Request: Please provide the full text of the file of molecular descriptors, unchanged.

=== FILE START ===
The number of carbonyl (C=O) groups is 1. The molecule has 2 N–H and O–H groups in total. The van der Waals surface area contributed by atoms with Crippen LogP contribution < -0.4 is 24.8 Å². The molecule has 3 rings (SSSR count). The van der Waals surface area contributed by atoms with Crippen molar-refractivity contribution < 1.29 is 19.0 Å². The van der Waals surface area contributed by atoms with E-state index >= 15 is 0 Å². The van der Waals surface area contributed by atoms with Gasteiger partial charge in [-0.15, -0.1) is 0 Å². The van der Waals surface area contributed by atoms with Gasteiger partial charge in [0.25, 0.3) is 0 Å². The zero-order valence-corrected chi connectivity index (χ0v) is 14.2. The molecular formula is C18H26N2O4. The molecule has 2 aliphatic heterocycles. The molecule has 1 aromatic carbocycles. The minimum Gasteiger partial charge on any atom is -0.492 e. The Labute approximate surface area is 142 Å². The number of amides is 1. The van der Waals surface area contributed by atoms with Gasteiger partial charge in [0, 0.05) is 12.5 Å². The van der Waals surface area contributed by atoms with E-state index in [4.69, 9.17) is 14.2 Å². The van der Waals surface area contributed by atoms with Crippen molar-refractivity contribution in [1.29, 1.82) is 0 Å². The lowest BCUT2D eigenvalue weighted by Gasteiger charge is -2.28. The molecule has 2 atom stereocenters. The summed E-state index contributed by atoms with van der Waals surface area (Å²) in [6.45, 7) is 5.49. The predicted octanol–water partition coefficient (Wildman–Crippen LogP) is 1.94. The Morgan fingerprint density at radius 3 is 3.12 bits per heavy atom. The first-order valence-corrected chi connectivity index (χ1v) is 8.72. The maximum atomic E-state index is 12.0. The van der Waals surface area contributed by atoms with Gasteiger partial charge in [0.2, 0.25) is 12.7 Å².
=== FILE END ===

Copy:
The number of carbonyl (C=O) groups is 1. The molecule has 2 N–H and O–H groups in total. The van der Waals surface area contributed by atoms with Crippen LogP contribution < -0.4 is 24.8 Å². The molecule has 3 rings (SSSR count). The van der Waals surface area contributed by atoms with Crippen molar-refractivity contribution < 1.29 is 19.0 Å². The van der Waals surface area contributed by atoms with E-state index >= 15 is 0 Å². The van der Waals surface area contributed by atoms with Gasteiger partial charge in [-0.15, -0.1) is 0 Å². The van der Waals surface area contributed by atoms with Gasteiger partial charge in [0.25, 0.3) is 0 Å². The zero-order valence-corrected chi connectivity index (χ0v) is 14.2. The molecular formula is C18H26N2O4. The molecule has 2 aliphatic heterocycles. The molecule has 1 aromatic carbocycles. The minimum Gasteiger partial charge on any atom is -0.492 e. The Labute approximate surface area is 142 Å². The number of amides is 1. The van der Waals surface area contributed by atoms with Gasteiger partial charge in [0, 0.05) is 12.5 Å². The van der Waals surface area contributed by atoms with E-state index in [4.69, 9.17) is 14.2 Å². The van der Waals surface area contributed by atoms with Crippen molar-refractivity contribution in [1.29, 1.82) is 0 Å². The lowest BCUT2D eigenvalue weighted by Gasteiger charge is -2.28. The molecule has 2 atom stereocenters. The summed E-state index contributed by atoms with van der Waals surface area (Å²) in [6.45, 7) is 5.49. The predicted octanol–water partition coefficient (Wildman–Crippen LogP) is 1.94. The Morgan fingerprint density at radius 3 is 3.12 bits per heavy atom. The first-order valence-corrected chi connectivity index (χ1v) is 8.72. The maximum atomic E-state index is 12.0. The van der Waals surface area contributed by atoms with Gasteiger partial charge in [0.2, 0.25) is 12.7 Å².